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The dilemma of the word count

How many words are you willing to read? 500? 700? Maybe 1000 when the topic aligns with your interests. For some of you, you might click on this article but quickly get distracted by your phone notifications or your funny roommate. Nonetheless, this possibility of losing the reader is what writers fear the most: having no readers is interchangeable with shouting into an empty void. Nevertheless, this possibility creates one of the most important characteristics of writing: space. 

When you receive any writing assignments, what's the first thing you look at? Of course, the word limit. While you might think the word limit exists to prevent your favorite professors from overworking themselves (or to prevent the poor underpaid TAs from questioning their life decisions), it also serves as training for your use of space. The concept of space is easy to understand. First, we know that we have a limited attention span (look at TikTok as exhibit 1). Second, we also know that there are a million things competing for our attention. Thus to compete for the prime real estate of our attention, writers and creators need to evaluate the amount of space they have, and how to employ it effectively.

To employ space effectively, content creators first have to understand how much time their target audience is willing to invest in their topic. For example, a journalist covering the coup in Burkina Faso knows that the average American is willing to read a max of 300 words about the coup. Thus, in 500 words, the journalist has the tall order of summarizing the important facts about Burkina Faso, and explaining the events of a complicated coup. Now, change the audience to experts or the topic to Russia, and that same journalist might now have a space of 2000 words. Understanding this is important for journalists, since if they made their article too long then their audience would close the tab, but if they made it too short then they might not be developing the required information, which can make the audience feel cheated. 

Space is not only relevant to writers and content creators, but also to us normal Joes and Janes. In fact, one chapter of life is decided by a trial that tests our use of space: college applications. During college applications, we are asked to summarize 18 years of our life (or 9,460,800 minutes!) in 700-1000 words, in a space smaller than the Sparknotes summary of most novels. Through that process, we discard many important events and aspects of our life to cater to our audience. Successful or not, this process teaches us two important and painful lessons: most of our experiences and beliefs don’t matter to most people, and that people can only ever get a snapshot of our lives.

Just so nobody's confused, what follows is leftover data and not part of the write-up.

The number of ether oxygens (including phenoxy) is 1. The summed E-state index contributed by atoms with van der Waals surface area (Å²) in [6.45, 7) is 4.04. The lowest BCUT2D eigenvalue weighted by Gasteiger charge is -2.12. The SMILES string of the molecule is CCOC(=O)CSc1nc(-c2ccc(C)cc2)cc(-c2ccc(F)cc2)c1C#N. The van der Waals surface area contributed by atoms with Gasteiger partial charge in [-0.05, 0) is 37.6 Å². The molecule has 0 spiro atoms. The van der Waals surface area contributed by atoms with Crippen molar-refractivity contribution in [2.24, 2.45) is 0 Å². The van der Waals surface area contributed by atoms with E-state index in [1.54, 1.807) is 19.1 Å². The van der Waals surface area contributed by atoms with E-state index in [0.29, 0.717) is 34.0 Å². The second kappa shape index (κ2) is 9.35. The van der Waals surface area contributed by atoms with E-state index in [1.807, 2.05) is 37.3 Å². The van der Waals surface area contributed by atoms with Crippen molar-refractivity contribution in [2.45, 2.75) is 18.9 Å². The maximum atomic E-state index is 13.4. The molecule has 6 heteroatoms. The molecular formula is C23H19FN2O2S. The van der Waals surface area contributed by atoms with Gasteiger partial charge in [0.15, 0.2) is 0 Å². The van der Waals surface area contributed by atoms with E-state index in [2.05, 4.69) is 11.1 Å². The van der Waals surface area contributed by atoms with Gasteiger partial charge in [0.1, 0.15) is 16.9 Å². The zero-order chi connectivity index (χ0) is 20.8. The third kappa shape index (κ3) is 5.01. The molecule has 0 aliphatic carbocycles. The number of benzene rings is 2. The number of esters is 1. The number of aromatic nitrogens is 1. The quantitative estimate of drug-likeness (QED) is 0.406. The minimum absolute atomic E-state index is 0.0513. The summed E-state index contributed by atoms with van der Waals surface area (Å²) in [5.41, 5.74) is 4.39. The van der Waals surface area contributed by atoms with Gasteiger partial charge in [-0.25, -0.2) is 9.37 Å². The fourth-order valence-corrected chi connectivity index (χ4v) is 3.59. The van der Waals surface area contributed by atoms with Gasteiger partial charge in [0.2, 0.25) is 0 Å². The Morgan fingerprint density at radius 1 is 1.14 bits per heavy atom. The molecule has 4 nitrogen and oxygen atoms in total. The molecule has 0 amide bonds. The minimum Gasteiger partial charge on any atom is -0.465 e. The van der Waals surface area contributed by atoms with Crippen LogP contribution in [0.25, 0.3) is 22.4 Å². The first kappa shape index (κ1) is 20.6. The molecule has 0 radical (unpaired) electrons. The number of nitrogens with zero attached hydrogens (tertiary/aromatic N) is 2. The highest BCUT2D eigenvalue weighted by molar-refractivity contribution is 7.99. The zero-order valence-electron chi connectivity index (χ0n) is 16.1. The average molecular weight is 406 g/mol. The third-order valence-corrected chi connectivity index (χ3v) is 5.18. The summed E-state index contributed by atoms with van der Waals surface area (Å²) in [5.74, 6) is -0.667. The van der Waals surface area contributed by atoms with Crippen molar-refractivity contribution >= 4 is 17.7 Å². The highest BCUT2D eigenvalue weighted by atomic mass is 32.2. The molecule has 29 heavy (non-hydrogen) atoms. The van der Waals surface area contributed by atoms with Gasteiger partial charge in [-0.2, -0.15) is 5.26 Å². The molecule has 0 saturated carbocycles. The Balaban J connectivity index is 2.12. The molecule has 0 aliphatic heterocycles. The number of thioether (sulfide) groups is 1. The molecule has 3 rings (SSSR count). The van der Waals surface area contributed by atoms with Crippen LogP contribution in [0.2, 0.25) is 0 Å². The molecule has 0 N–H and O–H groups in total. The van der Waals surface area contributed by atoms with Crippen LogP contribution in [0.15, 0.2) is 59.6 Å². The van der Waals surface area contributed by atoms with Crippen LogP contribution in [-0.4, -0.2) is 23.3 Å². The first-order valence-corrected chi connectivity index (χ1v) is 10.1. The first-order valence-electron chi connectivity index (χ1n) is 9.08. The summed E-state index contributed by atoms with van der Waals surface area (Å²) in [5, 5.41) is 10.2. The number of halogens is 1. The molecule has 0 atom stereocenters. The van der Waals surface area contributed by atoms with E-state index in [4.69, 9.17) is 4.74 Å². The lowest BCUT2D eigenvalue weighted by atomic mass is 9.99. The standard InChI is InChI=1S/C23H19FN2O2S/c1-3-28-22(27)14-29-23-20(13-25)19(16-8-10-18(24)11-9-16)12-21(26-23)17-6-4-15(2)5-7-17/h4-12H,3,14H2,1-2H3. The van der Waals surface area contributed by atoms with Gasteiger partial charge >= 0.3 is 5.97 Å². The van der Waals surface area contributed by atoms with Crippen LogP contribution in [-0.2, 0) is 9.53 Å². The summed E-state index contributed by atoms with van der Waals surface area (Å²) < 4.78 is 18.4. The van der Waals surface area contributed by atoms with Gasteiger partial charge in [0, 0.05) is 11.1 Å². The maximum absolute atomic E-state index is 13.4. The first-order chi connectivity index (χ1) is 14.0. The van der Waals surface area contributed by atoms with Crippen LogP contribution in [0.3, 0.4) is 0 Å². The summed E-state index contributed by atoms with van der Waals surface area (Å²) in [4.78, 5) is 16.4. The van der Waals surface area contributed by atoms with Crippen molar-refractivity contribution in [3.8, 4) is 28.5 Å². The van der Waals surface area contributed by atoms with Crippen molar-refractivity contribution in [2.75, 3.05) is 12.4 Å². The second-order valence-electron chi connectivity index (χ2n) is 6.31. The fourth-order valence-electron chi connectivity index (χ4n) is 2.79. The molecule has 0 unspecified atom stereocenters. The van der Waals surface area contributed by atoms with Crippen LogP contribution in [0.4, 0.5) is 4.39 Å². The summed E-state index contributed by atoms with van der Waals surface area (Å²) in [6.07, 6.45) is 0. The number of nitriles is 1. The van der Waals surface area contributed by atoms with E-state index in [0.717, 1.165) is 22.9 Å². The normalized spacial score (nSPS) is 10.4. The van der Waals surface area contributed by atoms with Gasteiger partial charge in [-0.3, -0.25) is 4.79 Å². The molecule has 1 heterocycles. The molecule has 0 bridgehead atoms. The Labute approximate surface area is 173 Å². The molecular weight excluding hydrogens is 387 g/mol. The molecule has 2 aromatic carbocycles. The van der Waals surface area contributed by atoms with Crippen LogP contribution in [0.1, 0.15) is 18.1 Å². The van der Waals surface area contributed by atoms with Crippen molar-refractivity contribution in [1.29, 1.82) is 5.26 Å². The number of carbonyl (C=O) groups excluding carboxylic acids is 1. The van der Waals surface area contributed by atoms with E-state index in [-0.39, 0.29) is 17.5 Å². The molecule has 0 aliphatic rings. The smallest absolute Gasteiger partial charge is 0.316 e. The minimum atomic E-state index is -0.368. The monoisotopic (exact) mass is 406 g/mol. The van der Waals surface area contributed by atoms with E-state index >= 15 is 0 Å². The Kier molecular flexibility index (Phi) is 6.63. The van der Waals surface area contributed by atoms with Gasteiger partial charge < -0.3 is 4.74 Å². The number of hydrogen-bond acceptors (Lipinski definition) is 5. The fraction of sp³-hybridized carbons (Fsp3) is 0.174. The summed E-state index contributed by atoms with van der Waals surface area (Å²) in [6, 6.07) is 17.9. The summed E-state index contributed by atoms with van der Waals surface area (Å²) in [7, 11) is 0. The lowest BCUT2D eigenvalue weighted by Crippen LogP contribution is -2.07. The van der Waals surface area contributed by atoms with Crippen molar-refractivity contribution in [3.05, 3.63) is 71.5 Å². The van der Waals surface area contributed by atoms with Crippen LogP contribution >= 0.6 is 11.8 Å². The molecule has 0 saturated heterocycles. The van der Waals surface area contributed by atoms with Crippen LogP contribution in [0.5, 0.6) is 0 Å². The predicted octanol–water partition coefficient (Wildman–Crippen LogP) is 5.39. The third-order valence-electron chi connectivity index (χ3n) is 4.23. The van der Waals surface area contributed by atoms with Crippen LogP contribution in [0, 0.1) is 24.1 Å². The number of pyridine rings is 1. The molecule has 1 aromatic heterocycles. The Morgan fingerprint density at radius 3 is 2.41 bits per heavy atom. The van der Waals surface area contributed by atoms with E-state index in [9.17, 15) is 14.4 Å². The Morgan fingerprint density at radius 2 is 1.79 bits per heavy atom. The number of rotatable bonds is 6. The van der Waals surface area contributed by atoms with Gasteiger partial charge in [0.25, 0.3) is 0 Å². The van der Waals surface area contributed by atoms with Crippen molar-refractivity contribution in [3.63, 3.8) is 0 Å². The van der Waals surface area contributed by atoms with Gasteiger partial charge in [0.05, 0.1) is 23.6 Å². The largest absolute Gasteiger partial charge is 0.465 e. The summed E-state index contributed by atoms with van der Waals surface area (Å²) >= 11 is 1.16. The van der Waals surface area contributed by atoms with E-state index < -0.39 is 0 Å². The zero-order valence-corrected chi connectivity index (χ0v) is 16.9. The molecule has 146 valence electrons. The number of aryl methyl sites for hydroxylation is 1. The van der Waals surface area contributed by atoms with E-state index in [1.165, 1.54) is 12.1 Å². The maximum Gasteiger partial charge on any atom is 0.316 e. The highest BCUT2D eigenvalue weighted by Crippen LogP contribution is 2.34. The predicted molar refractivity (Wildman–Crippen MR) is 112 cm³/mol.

A snapshot–one that both affirms and denies our worries, affirming our rejections through the possibility that we presented the wrong image of ourselves. On the other hand, it cements the thought that we are truly alone in this world, with people only seeing snapshots of us, not the full film. This thought becomes the foundation upon which overthinking can build. Overthinking what snapshot we should present to fit in and make an impression. Overthinking how much we should have presented ourselves to this person. Overthinking through comparing a person’s snapshot to ours.

Through this overthinking, we tend to mismanage our space, through both our written word and our speech. The best example of mismanagement of space through the written word are resumes. As anyone career advisor would tell you, writing a resume is an art. The first step of writing any resume, and the one that people tend to get wrong, is choosing what to put on it. You put too much stuff on it, and the important stuff gets lost in an ocean of words. Put too little stuff on your resume and it looks barren like the desert. So, don’t compare your resume to other people and add fodder to it, when it's already perfectly okay. An example of our tendency to mismanage space through our speech are dates. Speak too much about yourself on a date, and you seem like a self centered prick. Speak too little about yourself, and you might end up looking like you are hiding something or uninterested. Thus, striking up a delicate balance of the use of space on yourself is a must.

Thus, be it on your next essay or date, be mindful of how much space you have to get the snapshot of yourself. But don’t fret if you don’t get it right this time, since new snapshots of you are always being discovered.

Abdel Shehata is a Trinity freshman. His column runs on alternate Thursdays.


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